May 18, 2012
by Joseph J. Kempf, Jr., and Jackie Selby
Evolving reimbursement models for health care providers (away from “fee for service” and toward “pay for performance” and risk sharing) raise interesting questions as to how such payments will be treated under the new medical loss ratio rules under the Patient Protection and Affordable Care Act. Some of the payments will not qualify as “medical expense” or “quality improvement activities” and will be treated as “administrative expense,” so providers and insurers and health plans may want to take these rules into account when structuring alternative reimbursement methodologies.
Read the full alert here
April 9, 2012
by Jay P. Krupin and Adam C. Solander
Since oral arguments ended at the U.S. Supreme Court, the media has been held captive by the predictions of attorneys and pundits as to the outcome. What most of these predictions have failed to capture, however, is that from an employer perspective, the Supreme Court’s decision is unlikely to have any significant impact on the applicability of the Patient Protection and Affordable Care Act (“ACA”). As a result, the court’s decision should not affect an employer’s preparation moving forward.
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April 2, 2012
By Stuart M. Gerson
The three days of arguments about the constitutionality of the Patient Protection and Affordable Care Act are complete. The Justices of the Supreme Court of the United States have conducted their post-argument conference and are now turning their attention to the drafting and the discussions that will lead to a majority opinion and, likely, several dissents and concurrences. The Court’s decision should be issued before the end of June. Health care companies and employers, like the rest of the population, await the ultimate decision. However, there are several matters that can be identified in the short run.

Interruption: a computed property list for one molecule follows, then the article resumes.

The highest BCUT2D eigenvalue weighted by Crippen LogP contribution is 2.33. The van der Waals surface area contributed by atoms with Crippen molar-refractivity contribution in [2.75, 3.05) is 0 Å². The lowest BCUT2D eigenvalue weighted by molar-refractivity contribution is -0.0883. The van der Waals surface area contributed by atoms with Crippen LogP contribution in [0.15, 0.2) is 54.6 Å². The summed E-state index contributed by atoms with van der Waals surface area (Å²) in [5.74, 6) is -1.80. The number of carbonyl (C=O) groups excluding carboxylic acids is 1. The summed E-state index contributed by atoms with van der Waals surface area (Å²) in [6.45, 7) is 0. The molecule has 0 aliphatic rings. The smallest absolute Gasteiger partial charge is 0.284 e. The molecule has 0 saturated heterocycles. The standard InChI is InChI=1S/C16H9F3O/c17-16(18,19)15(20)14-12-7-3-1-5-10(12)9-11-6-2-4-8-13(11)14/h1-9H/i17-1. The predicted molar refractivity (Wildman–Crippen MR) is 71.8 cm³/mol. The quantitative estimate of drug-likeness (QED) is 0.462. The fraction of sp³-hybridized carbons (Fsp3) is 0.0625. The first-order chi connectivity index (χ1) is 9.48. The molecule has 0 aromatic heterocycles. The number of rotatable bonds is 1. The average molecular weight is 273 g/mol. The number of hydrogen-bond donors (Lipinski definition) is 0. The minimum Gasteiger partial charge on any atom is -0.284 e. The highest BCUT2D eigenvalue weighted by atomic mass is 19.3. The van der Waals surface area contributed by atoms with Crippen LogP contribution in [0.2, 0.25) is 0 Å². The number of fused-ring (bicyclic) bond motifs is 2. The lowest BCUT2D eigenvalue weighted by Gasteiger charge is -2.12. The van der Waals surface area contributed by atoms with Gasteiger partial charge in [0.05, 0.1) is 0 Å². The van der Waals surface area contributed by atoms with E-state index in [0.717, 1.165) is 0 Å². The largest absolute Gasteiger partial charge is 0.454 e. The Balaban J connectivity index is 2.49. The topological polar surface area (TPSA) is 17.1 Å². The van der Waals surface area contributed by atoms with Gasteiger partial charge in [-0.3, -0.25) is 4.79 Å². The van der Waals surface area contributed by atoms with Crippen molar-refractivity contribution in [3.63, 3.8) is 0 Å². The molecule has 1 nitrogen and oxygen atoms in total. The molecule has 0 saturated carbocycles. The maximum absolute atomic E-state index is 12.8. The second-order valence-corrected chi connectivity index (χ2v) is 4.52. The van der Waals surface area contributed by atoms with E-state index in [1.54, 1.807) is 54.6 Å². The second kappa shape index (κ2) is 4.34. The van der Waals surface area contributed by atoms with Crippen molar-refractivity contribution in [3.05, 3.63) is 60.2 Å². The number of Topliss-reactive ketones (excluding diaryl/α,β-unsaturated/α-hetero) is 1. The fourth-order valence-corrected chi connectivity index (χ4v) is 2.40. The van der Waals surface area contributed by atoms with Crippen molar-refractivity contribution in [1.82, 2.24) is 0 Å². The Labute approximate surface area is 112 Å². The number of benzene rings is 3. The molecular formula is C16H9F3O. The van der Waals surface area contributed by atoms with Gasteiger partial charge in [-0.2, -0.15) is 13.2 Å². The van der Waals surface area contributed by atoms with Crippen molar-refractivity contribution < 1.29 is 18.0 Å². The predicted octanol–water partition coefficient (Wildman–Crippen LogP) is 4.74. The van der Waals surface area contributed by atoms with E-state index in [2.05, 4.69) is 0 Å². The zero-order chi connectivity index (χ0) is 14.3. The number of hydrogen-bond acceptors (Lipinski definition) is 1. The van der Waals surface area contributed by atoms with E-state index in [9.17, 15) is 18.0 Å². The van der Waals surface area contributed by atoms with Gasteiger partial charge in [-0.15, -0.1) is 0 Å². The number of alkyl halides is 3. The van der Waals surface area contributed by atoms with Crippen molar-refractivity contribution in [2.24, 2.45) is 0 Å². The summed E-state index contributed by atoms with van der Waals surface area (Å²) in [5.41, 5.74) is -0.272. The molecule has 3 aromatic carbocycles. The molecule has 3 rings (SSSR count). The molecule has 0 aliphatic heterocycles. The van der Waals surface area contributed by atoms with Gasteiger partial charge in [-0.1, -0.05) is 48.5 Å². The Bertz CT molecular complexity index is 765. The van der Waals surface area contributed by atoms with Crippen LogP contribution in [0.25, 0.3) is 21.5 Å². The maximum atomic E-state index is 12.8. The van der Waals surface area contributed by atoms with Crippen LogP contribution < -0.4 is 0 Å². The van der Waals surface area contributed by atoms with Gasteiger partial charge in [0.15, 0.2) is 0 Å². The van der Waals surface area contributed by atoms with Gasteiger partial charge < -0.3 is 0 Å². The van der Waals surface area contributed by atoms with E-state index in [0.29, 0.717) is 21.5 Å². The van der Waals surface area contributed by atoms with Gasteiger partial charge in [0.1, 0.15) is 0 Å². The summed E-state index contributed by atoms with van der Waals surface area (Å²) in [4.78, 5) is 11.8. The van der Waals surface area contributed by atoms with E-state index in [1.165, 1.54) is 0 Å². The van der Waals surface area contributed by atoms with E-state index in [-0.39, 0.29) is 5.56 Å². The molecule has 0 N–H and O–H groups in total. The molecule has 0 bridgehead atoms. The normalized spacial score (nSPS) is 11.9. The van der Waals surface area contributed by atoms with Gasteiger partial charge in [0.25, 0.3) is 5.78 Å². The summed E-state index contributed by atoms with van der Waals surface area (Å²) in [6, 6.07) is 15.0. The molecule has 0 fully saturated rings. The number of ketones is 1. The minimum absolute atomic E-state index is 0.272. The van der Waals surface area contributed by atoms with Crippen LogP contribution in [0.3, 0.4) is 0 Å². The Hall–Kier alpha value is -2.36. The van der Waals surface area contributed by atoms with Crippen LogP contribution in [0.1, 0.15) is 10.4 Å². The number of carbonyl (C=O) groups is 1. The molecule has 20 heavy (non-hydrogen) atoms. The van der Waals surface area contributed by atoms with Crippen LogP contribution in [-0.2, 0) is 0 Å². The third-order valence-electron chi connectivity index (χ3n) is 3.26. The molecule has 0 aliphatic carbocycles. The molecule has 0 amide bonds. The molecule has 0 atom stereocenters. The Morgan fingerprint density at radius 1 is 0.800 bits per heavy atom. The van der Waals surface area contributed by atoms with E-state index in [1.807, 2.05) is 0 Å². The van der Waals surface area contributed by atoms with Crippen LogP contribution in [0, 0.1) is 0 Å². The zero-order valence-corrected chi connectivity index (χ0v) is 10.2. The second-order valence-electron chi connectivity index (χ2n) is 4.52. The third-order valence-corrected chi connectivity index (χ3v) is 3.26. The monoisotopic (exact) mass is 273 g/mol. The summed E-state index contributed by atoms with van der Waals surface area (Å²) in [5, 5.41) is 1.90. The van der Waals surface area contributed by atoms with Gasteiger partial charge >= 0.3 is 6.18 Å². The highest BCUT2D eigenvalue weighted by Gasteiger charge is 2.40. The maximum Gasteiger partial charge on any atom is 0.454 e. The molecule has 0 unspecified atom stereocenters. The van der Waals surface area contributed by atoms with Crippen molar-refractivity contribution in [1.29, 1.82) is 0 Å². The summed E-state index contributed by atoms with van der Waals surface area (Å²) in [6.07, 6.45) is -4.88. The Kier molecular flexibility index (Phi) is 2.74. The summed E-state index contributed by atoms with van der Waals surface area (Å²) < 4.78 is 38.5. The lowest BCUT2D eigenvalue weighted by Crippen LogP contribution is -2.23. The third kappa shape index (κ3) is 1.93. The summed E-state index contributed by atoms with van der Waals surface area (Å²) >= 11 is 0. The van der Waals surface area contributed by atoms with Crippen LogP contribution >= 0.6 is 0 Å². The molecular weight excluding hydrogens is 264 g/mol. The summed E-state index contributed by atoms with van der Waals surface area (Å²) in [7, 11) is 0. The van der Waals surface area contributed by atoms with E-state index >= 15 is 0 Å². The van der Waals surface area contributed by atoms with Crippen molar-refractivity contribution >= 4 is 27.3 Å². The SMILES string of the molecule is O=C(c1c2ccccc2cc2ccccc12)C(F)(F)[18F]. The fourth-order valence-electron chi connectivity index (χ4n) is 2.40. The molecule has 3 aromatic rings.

A link to this Implementing Health and Insurance Reform publication is attached here: http://www.ebglaw.com/showclientalert.aspx?Show=15893
March 19, 2012
The Patient Protection and Affordable Care Act (“Affordable Care Act“) required the U.S. Department of Health and Human Services (“HHS“) to establish a process for the review of “unreasonable” health insurance premium rate increases in the individual and small group markets. As a result, federal regulations mandating the review of all rate increases of 10 percent or more in the individual and small group markets became effective on September 1, 2011.
In the six months since the federal rate review regulations became effective, the Center for Consumer Information & Insurance Oversight (“CCIIO“) in the Centers for Medicare & Medicaid Services (“CMS“) has completed 22 reviews of insurance premium rate increase filings. CCIIO determined that six of the reviewed premium rate increases represented “unreasonable” increases while 16 of the rate increases were deemed “not unreasonable.” It is our understanding that none of the filed rates that CCIIO deemed “unreasonable” have been rescinded or otherwise adjusted.
January 10, 2012
In accordance with the briefing schedule issued last December, initial briefs have been filed with the U.S. Supreme Court for its judicial review of certain issues under the Patient Protection and Affordable Care Act of 2010 (“PPACA”). The issues to be reviewed by the Court include whether (i) the minimum coverage provisions under PPACA and individual mandate to buy health insurance is a valid exercise of Congress’ power under Article I of the U.S. Constitution, (ii) the Anti-Injunction Act will prevent a ruling from the Court until such time as a tax is actually collected under PPACA, (iii) the individual mandate, if found unconstitutional, is severable from PPACA so that the law’s other provisions can be upheld, and (iv) Medicaid expansion is constitutional.
June 1, 2011
By: Kara Maciel and Adam Solander
Over a year after thePatient Protection and Affordable Care Act (“PPACA”) was signed into law, the Internal Revenue Service (“IRS”) recently released much anticipated information on issues related to the calculations of full-time and full-time equivalent employees for determining when an employer may be subject to a penalty under PPACA. In Notice 2011-36 (“Notice”), the IRS is specifically seeking employer’s comments on several of the issues by June 17, 2011. For hospitality employers, who traditionally employ a large number of part-time, temporary, and seasonal workers, the Notice provides an excellent opportunity for employers to comment and potentially alter PPACA’s financial impact in 2014.